The divorce process can be a complicated and stressful experience. You have many questions to consider, such as:
● How will the divorce impact you?
● What happens to your children?
● How will you pay the bills?
● How will you manage your money?
● What are your options?
● How do you plan to handle your anger?
● What will you do with your property?
● How will you manage your finances?
● What will you do if your spouse doesn’t cooperate?
Your divorce process will be one of the most stressful and time consuming experiences of your life. You will be dealing with the loss of a life partner, your family’s future, the financial repercussions of your marriage and children’s custody. However, it is important to remember that the divorce process is not a one-time event, but rather an ongoing process.
Below, we’ll cover some of the key points that you should be aware of as you go through the divorce process. Having a trusted divorce attorney on your side can make some of these things much easier.
Besides providing you with some useful information, this page will also give you some tools to help you get through the process.
The divorce process can be divided into four stages:
1. The Filing of the Petition
2. The Service of the Petition
3. The Hearing
4. The Decree of Divorce
Filing of the Petition
If you and your spouse have been separated for more than six months, you can file for divorce. This means that the divorce is filed in the Superior Court.
Conversely, if you and your spouse have been separated for less than six months, you can file for divorce in Family Court.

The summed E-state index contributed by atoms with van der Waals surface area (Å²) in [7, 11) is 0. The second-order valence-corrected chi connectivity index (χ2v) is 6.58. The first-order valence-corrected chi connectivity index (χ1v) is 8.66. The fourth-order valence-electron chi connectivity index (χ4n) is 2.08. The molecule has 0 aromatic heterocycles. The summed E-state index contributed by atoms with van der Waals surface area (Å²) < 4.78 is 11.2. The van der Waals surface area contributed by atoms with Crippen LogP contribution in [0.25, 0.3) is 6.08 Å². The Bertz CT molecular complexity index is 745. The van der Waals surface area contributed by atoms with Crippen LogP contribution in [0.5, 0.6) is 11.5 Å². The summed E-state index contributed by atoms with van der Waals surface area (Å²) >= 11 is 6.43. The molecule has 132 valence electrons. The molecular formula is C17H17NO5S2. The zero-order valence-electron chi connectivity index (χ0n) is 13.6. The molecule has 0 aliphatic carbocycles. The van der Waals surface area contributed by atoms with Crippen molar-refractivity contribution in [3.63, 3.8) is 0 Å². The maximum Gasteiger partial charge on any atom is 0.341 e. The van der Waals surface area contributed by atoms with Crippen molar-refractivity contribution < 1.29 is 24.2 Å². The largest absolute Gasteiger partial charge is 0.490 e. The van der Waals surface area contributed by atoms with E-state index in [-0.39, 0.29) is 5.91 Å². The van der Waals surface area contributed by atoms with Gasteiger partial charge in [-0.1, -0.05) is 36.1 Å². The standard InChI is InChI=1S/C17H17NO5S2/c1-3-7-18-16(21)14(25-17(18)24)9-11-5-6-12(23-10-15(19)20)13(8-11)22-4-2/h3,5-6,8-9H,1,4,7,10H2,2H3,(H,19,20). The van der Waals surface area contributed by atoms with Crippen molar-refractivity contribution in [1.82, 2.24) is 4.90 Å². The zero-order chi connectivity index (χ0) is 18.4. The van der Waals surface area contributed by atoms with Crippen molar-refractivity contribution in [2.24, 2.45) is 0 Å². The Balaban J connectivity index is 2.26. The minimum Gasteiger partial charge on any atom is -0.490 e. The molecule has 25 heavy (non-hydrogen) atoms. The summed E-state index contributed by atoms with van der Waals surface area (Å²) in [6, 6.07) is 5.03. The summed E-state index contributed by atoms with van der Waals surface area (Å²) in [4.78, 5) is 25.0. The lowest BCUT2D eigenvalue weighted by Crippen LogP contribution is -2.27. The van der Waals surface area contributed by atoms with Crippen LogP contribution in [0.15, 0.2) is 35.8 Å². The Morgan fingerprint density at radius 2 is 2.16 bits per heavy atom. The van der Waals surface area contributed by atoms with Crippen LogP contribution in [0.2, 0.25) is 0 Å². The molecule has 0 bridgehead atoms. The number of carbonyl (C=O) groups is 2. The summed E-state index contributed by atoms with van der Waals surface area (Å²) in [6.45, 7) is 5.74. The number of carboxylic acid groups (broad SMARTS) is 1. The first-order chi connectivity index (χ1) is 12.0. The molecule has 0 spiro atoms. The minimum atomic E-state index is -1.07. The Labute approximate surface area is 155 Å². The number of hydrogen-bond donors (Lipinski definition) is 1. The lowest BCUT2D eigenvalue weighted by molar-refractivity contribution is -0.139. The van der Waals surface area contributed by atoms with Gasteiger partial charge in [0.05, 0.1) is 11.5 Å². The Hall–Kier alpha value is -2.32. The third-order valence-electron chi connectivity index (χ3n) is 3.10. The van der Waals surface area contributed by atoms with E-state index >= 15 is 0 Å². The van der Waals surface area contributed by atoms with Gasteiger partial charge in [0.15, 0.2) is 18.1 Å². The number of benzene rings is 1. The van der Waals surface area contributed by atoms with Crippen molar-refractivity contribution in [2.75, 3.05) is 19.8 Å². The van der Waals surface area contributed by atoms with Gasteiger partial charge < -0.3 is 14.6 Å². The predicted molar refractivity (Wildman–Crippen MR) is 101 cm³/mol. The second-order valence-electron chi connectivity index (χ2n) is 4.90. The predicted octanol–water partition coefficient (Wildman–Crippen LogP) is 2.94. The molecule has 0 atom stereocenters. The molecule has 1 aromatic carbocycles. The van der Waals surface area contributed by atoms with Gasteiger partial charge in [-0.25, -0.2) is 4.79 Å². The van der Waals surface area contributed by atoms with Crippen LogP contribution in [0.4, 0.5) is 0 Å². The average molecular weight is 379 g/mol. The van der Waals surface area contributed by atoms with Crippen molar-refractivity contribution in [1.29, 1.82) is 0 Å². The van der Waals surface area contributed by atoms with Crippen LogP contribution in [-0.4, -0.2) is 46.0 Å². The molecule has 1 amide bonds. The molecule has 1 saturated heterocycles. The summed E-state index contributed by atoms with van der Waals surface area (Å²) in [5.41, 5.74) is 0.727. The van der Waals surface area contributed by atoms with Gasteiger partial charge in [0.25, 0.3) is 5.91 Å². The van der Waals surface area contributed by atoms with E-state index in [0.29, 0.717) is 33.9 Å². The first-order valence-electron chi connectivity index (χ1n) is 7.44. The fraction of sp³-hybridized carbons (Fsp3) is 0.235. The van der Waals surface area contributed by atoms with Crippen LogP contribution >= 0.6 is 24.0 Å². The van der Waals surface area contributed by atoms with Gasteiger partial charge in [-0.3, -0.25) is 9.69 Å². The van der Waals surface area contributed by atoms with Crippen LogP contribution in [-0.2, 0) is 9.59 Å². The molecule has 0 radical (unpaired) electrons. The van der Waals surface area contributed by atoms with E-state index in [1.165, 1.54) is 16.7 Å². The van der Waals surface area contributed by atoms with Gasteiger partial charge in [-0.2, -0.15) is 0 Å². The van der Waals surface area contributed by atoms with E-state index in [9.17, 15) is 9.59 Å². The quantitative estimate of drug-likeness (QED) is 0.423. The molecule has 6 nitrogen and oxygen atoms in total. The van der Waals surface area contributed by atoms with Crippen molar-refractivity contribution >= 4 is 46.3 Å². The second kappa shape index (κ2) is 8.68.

Service of the Petition
If you and your spouse have been separated for more than six months, the other party must be served with the Petition. This means that a copy of the Petition must be mailed to the other party. If you and your spouse have been separated for less than six months, the Petition is served upon the spouse by the court.
After the Petition is served, the court will schedule a hearing to determine the divorce. If you and your spouse have been separated for more than six months, the hearing will be held in Superior Court. If you and your spouse have been separated for less than six months, the hearing will be held in Family Court.
Decree of Divorce
After the hearing, the court will make a decision regarding the divorce.
What happens to your property?
The divorce process will result in the division of your property. This means that your property will be divided between you and your spouse.
You will need to provide the court with a list of your property. This includes:
All of your property, including real estate, bank accounts, investments, stocks, bonds, life insurance policies, retirement accounts, automobiles, boats, and all other assets
Any debts that you and your spouse have
Any property that your spouse has already claimed as his or her own
What happens to your children?
Your children will be the focus of the divorce process. As a result, you and your spouse will need to come to an agreement on how to care for your children.
If you and your spouse are not able to come to an agreement, the court will make a decision on custody and visitation.